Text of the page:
Our Family Caravan Holiday At Kelling Heath In North Norfolk.

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If I was going to run my own travel awards, with categories such as most peaceful caravan location, comfiest bed and best use of fog, out of the three sites we have visited so far, Kelling Heath Holiday Park would definitely sweep the board.

Many people I know had already stayed there so when I booked a trip for my parents and Freya and I (Mark could only come for a day because he had to work) I was confident that it would be good. However, this is the first time I’ve come back from a break with Freya without feeling like I need another holiday on my own to recover.

Some of that is because she is getting older but I also liked the fact that there wasn’t a million different activities for her (and me) to go along to all day and night. She often had to make her own entertainment and while the weather meant it was mostly indoors, I think, had it been warmer (and we could see further than the end of the road), we would have spent a lot more time exploring outside. It was April, though, so you have to take what you can get.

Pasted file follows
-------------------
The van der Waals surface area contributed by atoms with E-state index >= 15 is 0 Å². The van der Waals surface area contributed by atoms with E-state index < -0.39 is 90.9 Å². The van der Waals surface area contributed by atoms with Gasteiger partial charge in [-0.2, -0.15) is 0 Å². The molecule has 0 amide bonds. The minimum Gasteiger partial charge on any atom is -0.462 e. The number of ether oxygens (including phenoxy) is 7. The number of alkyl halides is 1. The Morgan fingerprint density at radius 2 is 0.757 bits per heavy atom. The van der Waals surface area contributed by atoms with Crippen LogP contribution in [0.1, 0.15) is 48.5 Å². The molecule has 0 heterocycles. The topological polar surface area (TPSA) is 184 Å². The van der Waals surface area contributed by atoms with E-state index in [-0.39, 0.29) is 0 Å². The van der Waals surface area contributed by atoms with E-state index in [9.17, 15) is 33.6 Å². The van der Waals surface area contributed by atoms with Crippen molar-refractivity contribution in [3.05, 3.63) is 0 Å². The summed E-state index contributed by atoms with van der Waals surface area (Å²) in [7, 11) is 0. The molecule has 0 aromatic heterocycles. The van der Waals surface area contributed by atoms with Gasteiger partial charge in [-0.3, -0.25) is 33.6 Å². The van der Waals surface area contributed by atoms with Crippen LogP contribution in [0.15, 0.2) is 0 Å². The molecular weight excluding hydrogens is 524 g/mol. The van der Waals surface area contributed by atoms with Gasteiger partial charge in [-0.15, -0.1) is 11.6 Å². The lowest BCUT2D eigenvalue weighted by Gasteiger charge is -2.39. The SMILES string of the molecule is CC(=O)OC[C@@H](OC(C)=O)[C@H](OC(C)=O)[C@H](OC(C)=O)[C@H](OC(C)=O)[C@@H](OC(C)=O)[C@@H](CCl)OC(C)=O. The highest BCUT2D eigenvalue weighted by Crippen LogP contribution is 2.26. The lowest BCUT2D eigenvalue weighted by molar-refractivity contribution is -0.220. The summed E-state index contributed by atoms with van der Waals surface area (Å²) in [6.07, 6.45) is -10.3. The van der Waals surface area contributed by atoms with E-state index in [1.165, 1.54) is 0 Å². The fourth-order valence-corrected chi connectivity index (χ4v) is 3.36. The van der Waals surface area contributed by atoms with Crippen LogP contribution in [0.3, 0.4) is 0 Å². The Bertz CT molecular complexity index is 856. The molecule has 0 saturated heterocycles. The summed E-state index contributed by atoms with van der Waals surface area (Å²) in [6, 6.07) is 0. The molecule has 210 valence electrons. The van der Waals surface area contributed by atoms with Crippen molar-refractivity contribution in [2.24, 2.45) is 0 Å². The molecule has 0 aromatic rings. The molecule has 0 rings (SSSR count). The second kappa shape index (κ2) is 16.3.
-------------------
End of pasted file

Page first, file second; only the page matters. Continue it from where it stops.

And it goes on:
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Meeting the neighbours

That’s not to say there weren’t things to do, there’s lots. We just didn’t take advantage of all of them. We visited several of the outdoor play areas where Freya made some lovely new friends, there’s also an indoor area with a small soft play section and amusements.

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Big win on the 2p machine one night – 12p!

Each day there were scheduled events; one day Freya had her face painted and another she made a mosaic (both cost extra). The only evening we went out was to see the children’s entertainer Stevie Spud who was absolutely fantastic. He had Freya roaring with laughter and she was thrilled when he invited her up to help with a magic trick. He also let her have a go at plate spinning at the end. A highlight for her.